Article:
Contrary to this, increased engagement can also provide a benefit to the affiliated pages and organizations. We observed an 18-comment dialogue between farmers, firefighters, and our staff members promoting agricultural health and safety. We also saw a slight increase to the NCCRAHS Facebook Page performance analytics, and new followers of the page.

5. Conclusions

This study has shown that using paid Facebook advertisements to recruit farm parents for a long-term, online survey study is feasible with the proper precautions in place. These advertisements can introduce various uncertainties, biases, and costs not experienced with traditional recruitment methods. Screener forms, moderation teams, and careful wording/image selection can help alleviate these drawbacks in order to reach a historically difficult to recruit population.

Data availability statement

The raw data supporting the conclusions of this article will be made available by the authors, without undue reservation.

Ethics statement

The studies involving human participants were reviewed and approved by Marshfield Clinic Research Institute Institutional Review Board. The patients/participants provided their written informed consent to participate in this study. Written informed consent was obtained from the individual(s) for the publication of any identifiable images or data included in this article.

Author contributions

RB: study design, survey creation and management, Facebook advertisement creation, management and data collection, data preparation and analysis, and manuscript preparation. BW: study design, survey creation, Facebook advertisement creation and management, data analyses and interpretation, and manuscript preparation. KN: study design, survey creation, data analyses and interpretation, and manuscript preparation. MP: advisement of study design, Facebook advertisement creation and management, and manuscript preparation. All authors contributed to the article and approved the submitted version.


Funding support was provided through the National Farm Medicine Center, Marshfield Clinic Research Institute, and National Children's Center for Rural and Agricultural Health and Safety through the National Institute for Occupational Safety and Health Cooperative Agreement U54 OH009568.


The authors would like to thank Scott Heiberger for his assistance moderating the Facebook advertisements and reviewing the manuscript. The authors also thank Marie Fleisner for assistance with editing and formatting the manuscript.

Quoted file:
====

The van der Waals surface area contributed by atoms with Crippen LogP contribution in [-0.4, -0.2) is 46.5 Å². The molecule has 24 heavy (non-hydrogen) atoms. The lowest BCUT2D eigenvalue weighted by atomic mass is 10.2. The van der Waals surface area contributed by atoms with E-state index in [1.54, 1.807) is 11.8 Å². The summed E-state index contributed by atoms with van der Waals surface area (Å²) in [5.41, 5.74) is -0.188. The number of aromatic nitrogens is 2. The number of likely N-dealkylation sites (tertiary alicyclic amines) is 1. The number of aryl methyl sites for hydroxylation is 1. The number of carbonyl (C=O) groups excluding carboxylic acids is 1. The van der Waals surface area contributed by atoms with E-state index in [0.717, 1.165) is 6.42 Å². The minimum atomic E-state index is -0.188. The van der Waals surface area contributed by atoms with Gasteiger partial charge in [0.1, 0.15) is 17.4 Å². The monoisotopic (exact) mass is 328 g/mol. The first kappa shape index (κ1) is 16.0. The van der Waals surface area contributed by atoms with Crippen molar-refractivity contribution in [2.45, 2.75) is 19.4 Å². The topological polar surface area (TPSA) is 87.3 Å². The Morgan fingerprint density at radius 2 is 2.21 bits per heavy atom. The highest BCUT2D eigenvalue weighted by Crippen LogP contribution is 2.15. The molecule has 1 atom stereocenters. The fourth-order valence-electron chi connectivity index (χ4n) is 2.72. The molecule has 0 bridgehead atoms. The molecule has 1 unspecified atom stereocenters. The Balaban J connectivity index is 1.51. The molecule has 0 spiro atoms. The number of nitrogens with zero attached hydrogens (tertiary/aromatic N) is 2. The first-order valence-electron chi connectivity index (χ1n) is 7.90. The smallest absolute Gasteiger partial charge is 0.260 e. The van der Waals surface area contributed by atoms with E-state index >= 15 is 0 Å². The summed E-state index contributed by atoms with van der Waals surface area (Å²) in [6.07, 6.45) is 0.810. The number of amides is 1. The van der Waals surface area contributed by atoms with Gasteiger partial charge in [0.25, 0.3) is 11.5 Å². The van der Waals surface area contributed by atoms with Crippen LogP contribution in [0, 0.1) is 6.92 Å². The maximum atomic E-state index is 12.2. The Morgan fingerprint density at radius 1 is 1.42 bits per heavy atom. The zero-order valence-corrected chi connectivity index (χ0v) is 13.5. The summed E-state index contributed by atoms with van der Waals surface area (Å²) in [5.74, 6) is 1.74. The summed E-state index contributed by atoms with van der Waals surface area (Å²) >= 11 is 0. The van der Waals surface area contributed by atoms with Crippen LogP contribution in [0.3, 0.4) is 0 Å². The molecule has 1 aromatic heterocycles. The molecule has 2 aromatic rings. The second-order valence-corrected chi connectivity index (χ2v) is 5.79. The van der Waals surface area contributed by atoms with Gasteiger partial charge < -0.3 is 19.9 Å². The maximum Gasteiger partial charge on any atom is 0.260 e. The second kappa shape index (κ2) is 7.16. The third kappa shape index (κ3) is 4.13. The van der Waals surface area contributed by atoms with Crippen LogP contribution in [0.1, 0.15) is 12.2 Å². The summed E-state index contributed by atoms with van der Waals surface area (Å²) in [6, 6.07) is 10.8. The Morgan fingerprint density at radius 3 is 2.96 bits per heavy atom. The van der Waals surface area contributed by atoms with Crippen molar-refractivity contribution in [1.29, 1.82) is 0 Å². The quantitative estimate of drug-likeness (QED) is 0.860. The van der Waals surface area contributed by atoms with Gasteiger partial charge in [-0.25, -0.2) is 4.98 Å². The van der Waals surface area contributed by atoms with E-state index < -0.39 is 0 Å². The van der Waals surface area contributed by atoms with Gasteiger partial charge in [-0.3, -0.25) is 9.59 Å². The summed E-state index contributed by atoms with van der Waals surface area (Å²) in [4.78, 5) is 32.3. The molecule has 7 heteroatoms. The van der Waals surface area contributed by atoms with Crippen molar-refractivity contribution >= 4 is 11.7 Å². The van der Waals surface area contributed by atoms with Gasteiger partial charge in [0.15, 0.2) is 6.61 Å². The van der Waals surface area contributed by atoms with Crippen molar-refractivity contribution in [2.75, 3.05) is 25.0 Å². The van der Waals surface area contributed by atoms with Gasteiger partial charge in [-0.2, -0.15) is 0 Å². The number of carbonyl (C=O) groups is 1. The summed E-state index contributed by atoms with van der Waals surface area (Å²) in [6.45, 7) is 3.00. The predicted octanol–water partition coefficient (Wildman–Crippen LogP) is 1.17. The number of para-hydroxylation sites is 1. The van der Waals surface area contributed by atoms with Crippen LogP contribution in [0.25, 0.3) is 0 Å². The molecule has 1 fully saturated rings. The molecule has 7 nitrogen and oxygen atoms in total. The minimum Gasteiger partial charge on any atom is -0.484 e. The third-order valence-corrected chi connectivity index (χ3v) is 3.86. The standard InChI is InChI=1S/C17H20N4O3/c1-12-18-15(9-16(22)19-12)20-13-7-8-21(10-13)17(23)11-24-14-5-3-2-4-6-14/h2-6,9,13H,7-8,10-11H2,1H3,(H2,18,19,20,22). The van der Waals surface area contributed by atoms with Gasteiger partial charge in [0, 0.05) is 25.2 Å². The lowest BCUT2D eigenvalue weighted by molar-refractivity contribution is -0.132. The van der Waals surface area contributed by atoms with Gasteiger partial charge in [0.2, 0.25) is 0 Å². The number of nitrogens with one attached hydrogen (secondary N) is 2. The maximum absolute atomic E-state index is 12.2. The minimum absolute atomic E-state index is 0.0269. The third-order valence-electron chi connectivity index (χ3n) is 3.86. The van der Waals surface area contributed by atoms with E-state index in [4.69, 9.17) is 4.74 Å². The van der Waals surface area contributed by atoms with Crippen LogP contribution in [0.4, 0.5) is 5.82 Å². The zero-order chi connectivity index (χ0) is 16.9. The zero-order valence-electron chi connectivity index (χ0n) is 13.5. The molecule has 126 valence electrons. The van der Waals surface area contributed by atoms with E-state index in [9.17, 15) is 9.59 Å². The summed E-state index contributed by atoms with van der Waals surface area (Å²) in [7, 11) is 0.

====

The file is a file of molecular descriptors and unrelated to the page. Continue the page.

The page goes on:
Conflict of interest

The authors declare that the research was conducted in the absence of any commercial or financial relationships that could be construed as a potential conflict of interest.

Publisher's note

All claims expressed in this article are solely those of the authors and do not necessarily represent those of their affiliated organizations, or those of the publisher, the editors and the reviewers. Any product that may be evaluated in this article, or claim that may be made by its manufacturer, is not guaranteed or endorsed by the publisher.


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Keywords: Facebook, recruitment, farm, parents, child, injury, prevention, agricultural safety

Citation: Burke R, Weichelt BP, Namkoong K and Ploeckelman M (2023) Recruiting farm parents for a 6-week online child safety survey study using paid Facebook advertisements. Front. Commun. 8:1043690. doi: 10.3389/fcomm.2023.1043690

Received: 13 September 2022; Accepted: 09 June 2023;
Published: 27 June 2023.

Edited by:

Nicholas P. Hays, Nestle, Switzerland

Reviewed by:

Cheryl Beseler, University of Nebraska Medical Center, United States
Shelly L. Volsche, Boise State University, United States

Copyright © 2023 Burke, Weichelt, Namkoong and Ploeckelman. This is an open-access article distributed under the terms of the Creative Commons Attribution License (CC BY). The use, distribution or reproduction in other forums is permitted, provided the original author(s) and the copyright owner(s) are credited and that the original publication in this journal is cited, in accordance with accepted academic practice. No use, distribution or reproduction is permitted which does not comply with these terms.

*Correspondence: Richard Burke,